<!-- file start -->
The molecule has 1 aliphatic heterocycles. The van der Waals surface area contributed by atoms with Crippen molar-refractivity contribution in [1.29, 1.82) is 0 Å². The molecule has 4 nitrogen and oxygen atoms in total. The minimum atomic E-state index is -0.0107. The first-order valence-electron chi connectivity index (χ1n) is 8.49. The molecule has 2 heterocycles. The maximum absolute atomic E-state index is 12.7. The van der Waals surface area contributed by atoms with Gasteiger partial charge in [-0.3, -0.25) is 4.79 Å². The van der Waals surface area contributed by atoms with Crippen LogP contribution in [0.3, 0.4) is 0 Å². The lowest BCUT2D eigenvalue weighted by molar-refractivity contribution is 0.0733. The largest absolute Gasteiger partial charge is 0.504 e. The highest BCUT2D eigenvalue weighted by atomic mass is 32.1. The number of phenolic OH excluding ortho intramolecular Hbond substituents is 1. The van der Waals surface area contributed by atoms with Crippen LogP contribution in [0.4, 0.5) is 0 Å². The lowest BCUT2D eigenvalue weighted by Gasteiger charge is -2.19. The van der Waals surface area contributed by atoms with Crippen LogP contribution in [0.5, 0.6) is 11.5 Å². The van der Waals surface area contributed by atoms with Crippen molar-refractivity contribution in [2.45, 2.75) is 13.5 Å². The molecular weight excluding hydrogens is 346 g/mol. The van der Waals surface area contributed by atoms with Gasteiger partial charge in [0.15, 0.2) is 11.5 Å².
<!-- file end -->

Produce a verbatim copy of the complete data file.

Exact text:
The molecule has 1 aliphatic heterocycles. The van der Waals surface area contributed by atoms with Crippen molar-refractivity contribution in [1.29, 1.82) is 0 Å². The molecule has 4 nitrogen and oxygen atoms in total. The minimum atomic E-state index is -0.0107. The first-order valence-electron chi connectivity index (χ1n) is 8.49. The molecule has 2 heterocycles. The maximum absolute atomic E-state index is 12.7. The van der Waals surface area contributed by atoms with Gasteiger partial charge in [-0.3, -0.25) is 4.79 Å². The van der Waals surface area contributed by atoms with Crippen LogP contribution in [0.3, 0.4) is 0 Å². The lowest BCUT2D eigenvalue weighted by molar-refractivity contribution is 0.0733. The largest absolute Gasteiger partial charge is 0.504 e. The highest BCUT2D eigenvalue weighted by atomic mass is 32.1. The number of phenolic OH excluding ortho intramolecular Hbond substituents is 1. The van der Waals surface area contributed by atoms with Crippen LogP contribution in [0.4, 0.5) is 0 Å². The lowest BCUT2D eigenvalue weighted by Gasteiger charge is -2.19. The van der Waals surface area contributed by atoms with Crippen LogP contribution in [0.5, 0.6) is 11.5 Å². The van der Waals surface area contributed by atoms with Crippen molar-refractivity contribution in [2.45, 2.75) is 13.5 Å². The molecular weight excluding hydrogens is 346 g/mol. The van der Waals surface area contributed by atoms with Gasteiger partial charge in [0.15, 0.2) is 11.5 Å².